Panko (パン粉), sometimes referred to as Japanese breadcrumbs, are a special type of breadcrumb designed to be perfect for coating deep-fried foods. They are originally from Japan, where they are popularly used in dishes like tonkatsu pork and katsu chicken, and their popularity is growing in other countries, too, thanks to their deliciously crispy, non-greasy texture.
Panko vs regular breadcrumbs
Unlike regular breadcrumbs, which can be made from any bread you happen to have in the kitchen, panko must be made in a particular way. They are always made using white bread, and typically do not include any of the crust, so every panko crumb is made from the light, fluffy centre of the bread. Commercially, they are made from special crustless loaves, baked using electrical currents, but if you want to make them at home you can just cut the crusts away.
Panko are not typically breadcrumb-shaped, instead being sliced into large, thin flakes with more surface area, and a light, airy texture. They are then dried to make them less absorbent to oil. The result is a larger, crunchier breadcrumb that is perfectly crisp and non-greasy when fried.
What does panko taste like?
Panko is not about flavour, it’s all about texture! By itself, panko doesn’t taste of much. Because it’s a flake rather than a crumb, it doesn’t stick together and provides a greater surface area for crisping. This is what makes it so crunchy! Panko makes a great foil for other flavours as it absorbs whatever the ingredients around it taste like.
How to use panko in the kitchen
Because they have little flavour of their own, panko can be used to add texture to a wide variety of dishes without altering their flavour. They are traditionally used as a crispy coating for fried foods like meat, fish or tofu, but they can also be used as a crunchy topping for dishes like mac and cheese or fish pie, and even sweet dishes like crumbles.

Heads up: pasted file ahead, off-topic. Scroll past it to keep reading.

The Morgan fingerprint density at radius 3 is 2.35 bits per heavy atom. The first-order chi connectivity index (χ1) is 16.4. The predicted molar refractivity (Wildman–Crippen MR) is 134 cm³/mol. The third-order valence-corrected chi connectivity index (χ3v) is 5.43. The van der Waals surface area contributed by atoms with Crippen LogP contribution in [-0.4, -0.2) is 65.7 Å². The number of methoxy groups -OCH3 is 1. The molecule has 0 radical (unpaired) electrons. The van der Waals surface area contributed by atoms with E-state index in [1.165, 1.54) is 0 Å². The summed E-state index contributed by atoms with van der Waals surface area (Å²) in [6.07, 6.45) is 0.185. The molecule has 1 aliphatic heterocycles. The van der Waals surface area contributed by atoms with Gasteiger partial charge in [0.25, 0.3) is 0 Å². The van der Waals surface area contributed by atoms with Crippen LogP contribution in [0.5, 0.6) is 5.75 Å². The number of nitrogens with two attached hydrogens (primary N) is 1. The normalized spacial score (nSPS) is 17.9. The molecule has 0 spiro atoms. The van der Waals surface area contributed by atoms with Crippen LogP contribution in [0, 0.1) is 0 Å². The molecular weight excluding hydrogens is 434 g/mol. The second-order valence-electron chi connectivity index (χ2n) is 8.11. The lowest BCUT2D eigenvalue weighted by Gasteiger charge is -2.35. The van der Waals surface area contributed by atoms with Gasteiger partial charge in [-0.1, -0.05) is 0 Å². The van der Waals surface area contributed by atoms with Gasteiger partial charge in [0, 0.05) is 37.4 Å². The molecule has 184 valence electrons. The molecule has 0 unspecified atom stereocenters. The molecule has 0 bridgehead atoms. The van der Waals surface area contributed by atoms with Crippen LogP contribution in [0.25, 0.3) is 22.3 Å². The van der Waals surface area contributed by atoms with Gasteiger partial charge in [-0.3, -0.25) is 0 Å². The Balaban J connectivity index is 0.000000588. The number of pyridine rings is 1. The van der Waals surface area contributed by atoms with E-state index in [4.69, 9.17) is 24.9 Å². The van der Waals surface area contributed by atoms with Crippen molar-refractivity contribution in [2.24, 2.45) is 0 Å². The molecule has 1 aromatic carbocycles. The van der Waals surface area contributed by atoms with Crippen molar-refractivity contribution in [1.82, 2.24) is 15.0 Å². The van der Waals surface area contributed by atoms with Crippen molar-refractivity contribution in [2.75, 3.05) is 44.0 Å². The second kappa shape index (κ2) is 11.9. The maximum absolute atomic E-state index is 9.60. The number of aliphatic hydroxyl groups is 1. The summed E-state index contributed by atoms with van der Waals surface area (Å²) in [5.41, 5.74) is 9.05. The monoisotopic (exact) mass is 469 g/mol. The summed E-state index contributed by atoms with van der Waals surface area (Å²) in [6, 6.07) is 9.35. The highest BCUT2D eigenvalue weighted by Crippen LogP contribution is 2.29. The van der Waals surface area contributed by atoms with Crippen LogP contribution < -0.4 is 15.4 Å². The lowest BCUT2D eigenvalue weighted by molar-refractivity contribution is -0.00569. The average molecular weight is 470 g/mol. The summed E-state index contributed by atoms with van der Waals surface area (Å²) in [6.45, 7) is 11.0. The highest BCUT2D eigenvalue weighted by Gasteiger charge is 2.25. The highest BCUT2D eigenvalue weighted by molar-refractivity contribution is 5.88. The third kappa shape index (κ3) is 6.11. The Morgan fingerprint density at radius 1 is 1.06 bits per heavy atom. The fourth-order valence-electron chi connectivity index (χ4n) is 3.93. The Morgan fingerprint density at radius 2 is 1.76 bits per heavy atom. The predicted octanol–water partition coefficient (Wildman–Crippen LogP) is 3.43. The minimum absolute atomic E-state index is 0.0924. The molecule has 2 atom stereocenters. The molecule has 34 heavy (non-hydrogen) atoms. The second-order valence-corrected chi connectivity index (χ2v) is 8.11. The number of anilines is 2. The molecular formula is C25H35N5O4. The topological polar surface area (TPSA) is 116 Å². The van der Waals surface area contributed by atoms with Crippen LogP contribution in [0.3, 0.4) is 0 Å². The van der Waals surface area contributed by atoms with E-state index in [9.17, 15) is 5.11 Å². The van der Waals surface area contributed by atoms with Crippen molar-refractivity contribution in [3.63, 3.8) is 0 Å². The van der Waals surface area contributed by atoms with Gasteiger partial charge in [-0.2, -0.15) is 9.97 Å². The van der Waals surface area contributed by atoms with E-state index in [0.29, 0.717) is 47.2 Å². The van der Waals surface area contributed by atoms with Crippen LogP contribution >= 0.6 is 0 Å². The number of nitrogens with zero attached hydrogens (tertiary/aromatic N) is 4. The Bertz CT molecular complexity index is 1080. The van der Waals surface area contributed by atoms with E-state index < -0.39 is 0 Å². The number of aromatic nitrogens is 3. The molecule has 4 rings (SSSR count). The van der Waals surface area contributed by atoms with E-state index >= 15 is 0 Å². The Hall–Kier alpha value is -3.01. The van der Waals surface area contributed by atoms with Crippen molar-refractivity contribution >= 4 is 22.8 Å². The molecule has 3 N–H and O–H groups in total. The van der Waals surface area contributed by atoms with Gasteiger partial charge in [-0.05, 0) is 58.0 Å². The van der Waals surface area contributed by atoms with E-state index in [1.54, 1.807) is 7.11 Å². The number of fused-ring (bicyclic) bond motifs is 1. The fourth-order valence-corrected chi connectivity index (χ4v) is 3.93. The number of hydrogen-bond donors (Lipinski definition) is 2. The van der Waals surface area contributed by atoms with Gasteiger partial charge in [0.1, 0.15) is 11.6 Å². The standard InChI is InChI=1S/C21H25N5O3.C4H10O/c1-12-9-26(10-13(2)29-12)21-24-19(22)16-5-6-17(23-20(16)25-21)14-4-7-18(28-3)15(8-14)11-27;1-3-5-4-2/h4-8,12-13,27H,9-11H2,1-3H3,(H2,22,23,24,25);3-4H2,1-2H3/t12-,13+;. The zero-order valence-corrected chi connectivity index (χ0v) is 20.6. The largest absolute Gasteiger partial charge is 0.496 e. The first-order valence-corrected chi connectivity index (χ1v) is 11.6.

To enjoy panko at its deliciously crispy best, you need to cook it at a high temperature, whether you’re deep-frying or baking it on top of a dish. Heat will really make those breadcrumbs crisp up, so make sure your oil is sizzling hot before you start frying, and consider placing your dish under the broiler for a few minutes after baking. You can also mix the breadcrumbs with different flavours to compliment your dish, with Parmesan, herbs and spices all being popular choices.
How to make panko at home
Making your own panko breadcrumbs at home is quick and easy. All you need is a loaf of white bread, a food processor, and about 10 minutes.
First, preheat your oven to 300°F/150°C.
Remove the crusts from your bread, and use the grater setting on your food processor to cut them into coarse breadcrumbs. Do your food processing in a series of short bursts, checking the size after each one to avoid making them too small.
Spread the crumbs evenly on a baking sheet and bake for 5 to 7 minutes to dry them out, twice removing the sheet and shaking it well to ensure everything cooks evenly. Watch the process carefully to make sure the crumbs do not brown.
Leave your homemade panko to cool, then store in an airtight container. Use within 3 months.
Can you substitute panko with breadcrumbs?
You can use panko and regular breadcrumbs interchangeably, but the texture will be a little different. Other panko substitutes you might want to try include cracker crumbs, crushed melba toasts, matzo meal, crushed tortilla or potato chips, dry stuffing mix, or crushed cornflakes.
Recipes with panko
Experience the irresistible crunch of panko for yourself with these delicious panko recipes.
Ticken panko by Thomas Troigros: from the menu of Thomas Troigros’s Rio de Janeiro fast-food project, Ticken, this is fried chicken taken to the next level.
Avocado fries: creamy avocado and crunchy panko breadcrumbs contrast beautifully in this tempting snack dish.
Parmesan-crusted chicken: Parmesan adds a deliciously savoury note to this simple but elegant deep-fried chicken dish.
Deep fried tofu with wasabi, daikon and herbs: this Japanese-inspired appetiser is flavoured with aromatic ginger, fiery wasabi and daikon, and deep-fried to crispy perfection.
Panko crumbs should be kept in a cool, dry place, away from moisture or pests. If you have store-bought panko, keep them in their original packaging in a pantry or cupboard. Once opened, transfer them to a sealable plastic bag or airtight container, and they should keep for up to 6 months.
This article was update on 03/04/2023.